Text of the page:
Our respective spiritual traditions form the Judeo-Christian heritage, which is so central to modern culture and civilization can create a common platform to both of us. It could and should help to generate a more humane and fraternal world. We would suggest that ways be sought to translate our shared vocation into more meaningful directions for concrete social and humanitarian action, in such fields as the fight against famine and disease, the prevention of substance abuse, the provision of clean water, the combat against desertification and damage to the environment in general, to name but a few.
Beyond ethical and social topics of deep mutual interest, may I suggest that we continue to cooperate in areas such as the ongoing battle against the scourge of anti-Semitism. The threats of religiously motivated violence are a growing spiritual challenge and a physical menace. Above all, killing innocent people in God’s name remains an offence against Him and against human dignity.
The frame of our bilateral relations is still young and needs to be nourished further. We still have to finalize the Economic Agreement. Since the recent renewal of the negotiations, undeniable progress has been made. There is a sincere desire on behalf of the current Government of Israel to conclude the negotiations positively and expeditiously as possible. We believe also that there is much room to deepen and broaden the scholarly and cultural exchanges between Catholic institutions worldwide and academic institutions in Israel. The academic program specially tailored with the Hebrew University for graduates from the Pontifical Biblical Institute from Rome should be regarded as a model for what can be done. Israel would like to reiterate its commitment to maintain the status quo in the Christian Holy Places and to uphold the respective rights that the Christian communities enjoy under it. We listened with profound empathy to your Holiness’ address to the conference of Latin bishops of the Middle Eastern region on 18 January 2008, in which you stated that everything should be done to prevent the Holy Land “becoming an archaeological site deprived of ecclesial life.” We shall do our utmost to help strengthen the Christian communities in Israel as their essential presence in the Holy Land is deeply rooted and historically self-understood.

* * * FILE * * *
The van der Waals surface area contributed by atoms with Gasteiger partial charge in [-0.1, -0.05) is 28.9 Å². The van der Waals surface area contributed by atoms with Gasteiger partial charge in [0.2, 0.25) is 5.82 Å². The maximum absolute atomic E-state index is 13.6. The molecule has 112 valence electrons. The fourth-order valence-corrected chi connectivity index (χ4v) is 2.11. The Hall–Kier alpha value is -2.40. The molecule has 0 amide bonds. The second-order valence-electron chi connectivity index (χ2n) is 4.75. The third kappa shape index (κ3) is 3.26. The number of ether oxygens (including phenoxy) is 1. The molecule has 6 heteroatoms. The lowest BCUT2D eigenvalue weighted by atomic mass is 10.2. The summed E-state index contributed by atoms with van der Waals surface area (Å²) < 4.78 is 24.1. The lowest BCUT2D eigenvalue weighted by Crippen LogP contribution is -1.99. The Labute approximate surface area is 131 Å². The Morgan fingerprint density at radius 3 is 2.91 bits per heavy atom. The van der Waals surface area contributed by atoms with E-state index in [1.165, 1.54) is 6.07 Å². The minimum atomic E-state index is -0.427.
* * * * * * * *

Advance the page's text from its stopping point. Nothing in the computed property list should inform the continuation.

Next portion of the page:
I would also wish to re-assure Your Holiness of the sincerest commitment on the part of Israel to the Middle East peace process in all its aspects. We hope that the momentum re-kindled at Annapolis will bear far-reaching fruits. The European continent and the entire Mediterranean region may face, however, nightmarish perils if the process of proliferation of weapons of mass destruction in the Middle East is not brought to a halt. Against the backdrop of our traumatic experience in the middle of the last century, no one should be surprised that we take such threats seriously.
With God’s help, we may work together to foster our relations in every sphere, in order that they may attain the height they deserve to give full expression to their historical significance.
It is thus with a distinct sense of honour that I present to Your Holiness the Letters by which the President of the State of Israel accredits me as Ambassador Extraordinary and Plenipotentiary of the State of Israel to the Holy See.